It's been easily ten years since I bought my last GPS. The last time I bought a GPS, it was a handheld for route tracking, so I could overlay it on a topographic map and "see" where I'd been when I returned from wherever I was. At the time I didn't know much about the operation of a GPS, or what features I should be looking for. I do remember I was fleeced by the manufacturer by needing to buy proprietary cables and proprietary software to synchronize it to my computer, and remember vowing never to do that again.
This time my requirements are different. I'm going to assume that in my travels I have a laptop or other portable device to do the "heavy lifting", regarding holding the maps and showing the route or if I need to see an "overhead" view, so a handheld GPS with a screen wasn't needed. I opted for Bluetooth over USB for connectivity, to get rid of cord clutter in the car, as well as allow multiple devices to use the same GPS coordinates.
Those features alone didn't narrow down the list very much, so I started to look into the rest of the techno-babble the marketing teams were pumping out. The number of paralell channels kept coming up, and seemed rather amusing; there are ~31 GPS satellites orbiting the earth, so why would you need to track 66 of them, and use it as a selling feature? Well... according to the manufacturer, those 66 channels can always be coming "in" or "out" of sync with satellites as you move around, so while you'll never see more than (say) 10 birds overhead at the same time, it will always be acquiring the next one, and have spare channels to do it with.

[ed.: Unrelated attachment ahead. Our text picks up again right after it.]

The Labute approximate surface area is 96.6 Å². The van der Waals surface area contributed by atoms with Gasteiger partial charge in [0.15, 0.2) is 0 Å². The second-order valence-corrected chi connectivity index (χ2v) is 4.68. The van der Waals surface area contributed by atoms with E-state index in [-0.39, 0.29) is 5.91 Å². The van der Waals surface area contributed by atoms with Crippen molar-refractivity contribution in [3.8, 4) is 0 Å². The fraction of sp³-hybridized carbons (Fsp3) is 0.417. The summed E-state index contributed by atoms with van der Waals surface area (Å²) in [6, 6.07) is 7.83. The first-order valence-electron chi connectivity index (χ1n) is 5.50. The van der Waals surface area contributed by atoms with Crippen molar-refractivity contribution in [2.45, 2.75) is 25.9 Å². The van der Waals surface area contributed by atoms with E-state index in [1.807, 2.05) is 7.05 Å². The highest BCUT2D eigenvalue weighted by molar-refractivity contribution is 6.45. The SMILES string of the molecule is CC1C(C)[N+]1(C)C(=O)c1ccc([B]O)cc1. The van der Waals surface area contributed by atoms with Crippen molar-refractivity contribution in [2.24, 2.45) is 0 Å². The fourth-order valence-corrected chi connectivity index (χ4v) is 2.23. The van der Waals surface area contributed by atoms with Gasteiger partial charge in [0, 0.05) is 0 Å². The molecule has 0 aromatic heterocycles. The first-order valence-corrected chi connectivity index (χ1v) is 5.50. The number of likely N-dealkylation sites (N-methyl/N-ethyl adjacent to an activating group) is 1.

That still didn't limit the number of GPSes I was choosing from, but I started to see trends regarding the number of channels, they seemed grouped into 12, 20, 32, 44 and 66 channel models. But why? Well, I discovered the "brains" of the GPS is a chipset, there are few companies in the world that make different chipsets, so the major brands all use the same handful of chips, repackaging them in their own branded fancy GPS units. You'll frequently see the SiRF and MediaTek (MTK) chipsets mentioned, but even those major vendors are always innovating and coming out with more recent chipsets with better features. So which one to choose? Guessing that the latest chipset would use the lowest power, have the most features, and after comparing specifications to make sure the latest chipset wasn't 'trimmed down', I picked the MTK MT3329 chipset. It was the most recently released chip, and seemed to have the best features (on paper.)
Going with that, I had a much smaller pool of GPS units to choose from, and the Holux M-1000C seemed to be the best price with the most features.
It should be here within a week, and after my next trip I'll need to post a proper review of how it actually performs on the road and in the bush.